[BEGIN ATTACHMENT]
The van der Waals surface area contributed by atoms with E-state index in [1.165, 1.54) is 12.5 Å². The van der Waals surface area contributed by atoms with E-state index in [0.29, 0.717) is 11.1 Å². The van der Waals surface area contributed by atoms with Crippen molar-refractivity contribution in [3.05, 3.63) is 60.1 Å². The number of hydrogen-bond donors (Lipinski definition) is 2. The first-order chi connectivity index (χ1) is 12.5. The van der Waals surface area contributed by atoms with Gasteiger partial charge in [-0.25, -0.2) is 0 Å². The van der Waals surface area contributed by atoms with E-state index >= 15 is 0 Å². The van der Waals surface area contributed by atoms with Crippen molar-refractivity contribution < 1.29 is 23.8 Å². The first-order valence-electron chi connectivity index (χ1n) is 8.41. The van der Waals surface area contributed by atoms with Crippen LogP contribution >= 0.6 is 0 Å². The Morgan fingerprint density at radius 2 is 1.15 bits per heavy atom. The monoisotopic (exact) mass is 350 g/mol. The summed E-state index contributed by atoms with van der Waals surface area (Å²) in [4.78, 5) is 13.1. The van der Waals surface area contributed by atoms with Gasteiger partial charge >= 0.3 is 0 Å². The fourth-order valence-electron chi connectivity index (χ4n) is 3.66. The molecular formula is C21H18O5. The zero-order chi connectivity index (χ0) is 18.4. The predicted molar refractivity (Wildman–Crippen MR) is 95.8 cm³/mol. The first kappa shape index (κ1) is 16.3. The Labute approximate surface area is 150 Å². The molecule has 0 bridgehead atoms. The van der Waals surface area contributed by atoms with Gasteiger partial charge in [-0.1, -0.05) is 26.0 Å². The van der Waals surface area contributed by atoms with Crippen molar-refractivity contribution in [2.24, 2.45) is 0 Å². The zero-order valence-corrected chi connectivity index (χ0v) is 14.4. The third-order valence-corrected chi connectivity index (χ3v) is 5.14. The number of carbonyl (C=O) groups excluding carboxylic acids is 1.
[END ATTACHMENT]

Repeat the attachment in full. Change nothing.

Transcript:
The van der Waals surface area contributed by atoms with E-state index in [1.165, 1.54) is 12.5 Å². The van der Waals surface area contributed by atoms with E-state index in [0.29, 0.717) is 11.1 Å². The van der Waals surface area contributed by atoms with Crippen molar-refractivity contribution in [3.05, 3.63) is 60.1 Å². The number of hydrogen-bond donors (Lipinski definition) is 2. The first-order chi connectivity index (χ1) is 12.5. The van der Waals surface area contributed by atoms with Gasteiger partial charge in [-0.25, -0.2) is 0 Å². The van der Waals surface area contributed by atoms with E-state index >= 15 is 0 Å². The van der Waals surface area contributed by atoms with Crippen molar-refractivity contribution < 1.29 is 23.8 Å². The first-order valence-electron chi connectivity index (χ1n) is 8.41. The van der Waals surface area contributed by atoms with Crippen LogP contribution >= 0.6 is 0 Å². The Morgan fingerprint density at radius 2 is 1.15 bits per heavy atom. The monoisotopic (exact) mass is 350 g/mol. The summed E-state index contributed by atoms with van der Waals surface area (Å²) in [4.78, 5) is 13.1. The van der Waals surface area contributed by atoms with Gasteiger partial charge >= 0.3 is 0 Å². The fourth-order valence-electron chi connectivity index (χ4n) is 3.66. The molecular formula is C21H18O5. The zero-order chi connectivity index (χ0) is 18.4. The predicted molar refractivity (Wildman–Crippen MR) is 95.8 cm³/mol. The first kappa shape index (κ1) is 16.3. The Labute approximate surface area is 150 Å². The molecule has 0 bridgehead atoms. The van der Waals surface area contributed by atoms with Gasteiger partial charge in [-0.1, -0.05) is 26.0 Å². The van der Waals surface area contributed by atoms with Crippen molar-refractivity contribution in [2.24, 2.45) is 0 Å². The zero-order valence-corrected chi connectivity index (χ0v) is 14.4. The third-order valence-corrected chi connectivity index (χ3v) is 5.14. The number of carbonyl (C=O) groups excluding carboxylic acids is 1.